Saturday, 23 August 2014

The S.S.A.I.N press release - 22nd Aug 2014

As the recycling rate of Derby City Council enters an ever steeper decline with the implementation of a £40 garden waste tax news broke on 21st of August that the councils of Derby and Derbyshire have reached closure on a controversial waste incineration plant to be constructed in an area of poor health and deprivation in the heart of Sinfin in the city of Derby.
Sited on an ex tannery and landfill currently subject to local concern regarding anthrax site contamination risking health both on and off site the controversial waste incineration plant has been successfully delayed by campaigners concerned about health impacts from the billion cubic metres of emissions per year from the plant along with the threat of wide spread combustion in the plant of materials which could and should be recycled. This was confirmed in the recent Derbyshire County Council waste draft strategy document on page 16 where it is noted 47% of residual waste in Derbyshire is recyclable waste.
In a bizarre twist supported by Vince Cable the UK Green Investment Bank (GIB) has agreed to invest £64 million in the project even though the plant destroys potentially recyclable material and was show at the 2nd Derby public inquiry to be in its standard electricity only mode an inefficient waste disposal incineration plant which fails to meet the requirements of the R1 formula test of plant efficiency. It is not clear why a green investment bank would invest in such an inefficient plant. The council’s developer – Resource Recovery Solutions has at no point shown any evidence of local customer demand for heat and steam from the plant which would allow the plant to become an R1 compliant recovery facility. It therefore languishes on the bottom tier of the waste hierarchy in disposal.
The council press release implied that any recyclable materials would be extracted at the plant however no documents were put forward at either planning or at either public inquiry showing this to be the case – only that which would not burn would be extracted.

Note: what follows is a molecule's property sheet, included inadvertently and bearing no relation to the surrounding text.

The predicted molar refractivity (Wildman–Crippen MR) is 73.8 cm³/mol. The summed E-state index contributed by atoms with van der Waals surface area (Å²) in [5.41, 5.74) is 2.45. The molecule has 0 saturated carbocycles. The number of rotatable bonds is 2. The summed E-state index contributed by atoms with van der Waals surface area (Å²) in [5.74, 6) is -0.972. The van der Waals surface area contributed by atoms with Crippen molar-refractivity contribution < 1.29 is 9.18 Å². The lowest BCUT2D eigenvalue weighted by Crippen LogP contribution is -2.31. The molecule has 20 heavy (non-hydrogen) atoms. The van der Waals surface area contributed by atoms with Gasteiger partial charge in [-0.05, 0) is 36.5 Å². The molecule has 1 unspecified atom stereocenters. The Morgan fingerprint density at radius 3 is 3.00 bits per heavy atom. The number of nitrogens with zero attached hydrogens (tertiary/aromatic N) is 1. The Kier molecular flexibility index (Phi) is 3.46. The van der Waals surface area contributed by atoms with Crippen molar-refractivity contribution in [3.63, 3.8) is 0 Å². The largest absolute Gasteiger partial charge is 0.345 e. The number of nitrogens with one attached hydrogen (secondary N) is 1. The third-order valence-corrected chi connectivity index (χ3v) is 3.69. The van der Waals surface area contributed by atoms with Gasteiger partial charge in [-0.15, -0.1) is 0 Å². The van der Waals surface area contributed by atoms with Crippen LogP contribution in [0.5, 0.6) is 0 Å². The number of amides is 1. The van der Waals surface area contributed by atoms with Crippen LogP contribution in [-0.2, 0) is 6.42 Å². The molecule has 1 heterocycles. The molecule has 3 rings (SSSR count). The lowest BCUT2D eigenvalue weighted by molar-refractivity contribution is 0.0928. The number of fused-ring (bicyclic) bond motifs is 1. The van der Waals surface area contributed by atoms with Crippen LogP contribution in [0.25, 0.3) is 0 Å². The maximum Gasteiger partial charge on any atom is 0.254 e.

The councils of Derby and Derbyshire are very enthusiastic for the Sinfin plant to go ahead. In the case of Derbyshire County Council this is because they get their rubbish burnt on someone else’s door step and in the case of both councils they will be rewarded for procuring the correct feedstock – as shown in the waste contract with highly lucrative Renewable Obligation Certificates known as ROC’s. It is not clear why such an inefficient plant that sits at the bottom of the waste hierarchy will be rewarded for its failure to be efficient at energy generation and this opens the door for similar inefficient plants to be constructed across the UK. A legacy of the Green Investment Bank will be waste forced down the waste hierarchy with the claims of green energy and sustainable waste management while the reality is large volumes of combustion emissions will be pumped into a poor city community, resources will be destroyed and lives ruined – all in the name of green energy.
Twitter @ssainderby


Monday, 11 August 2014

Show me da money ! show me your accounts !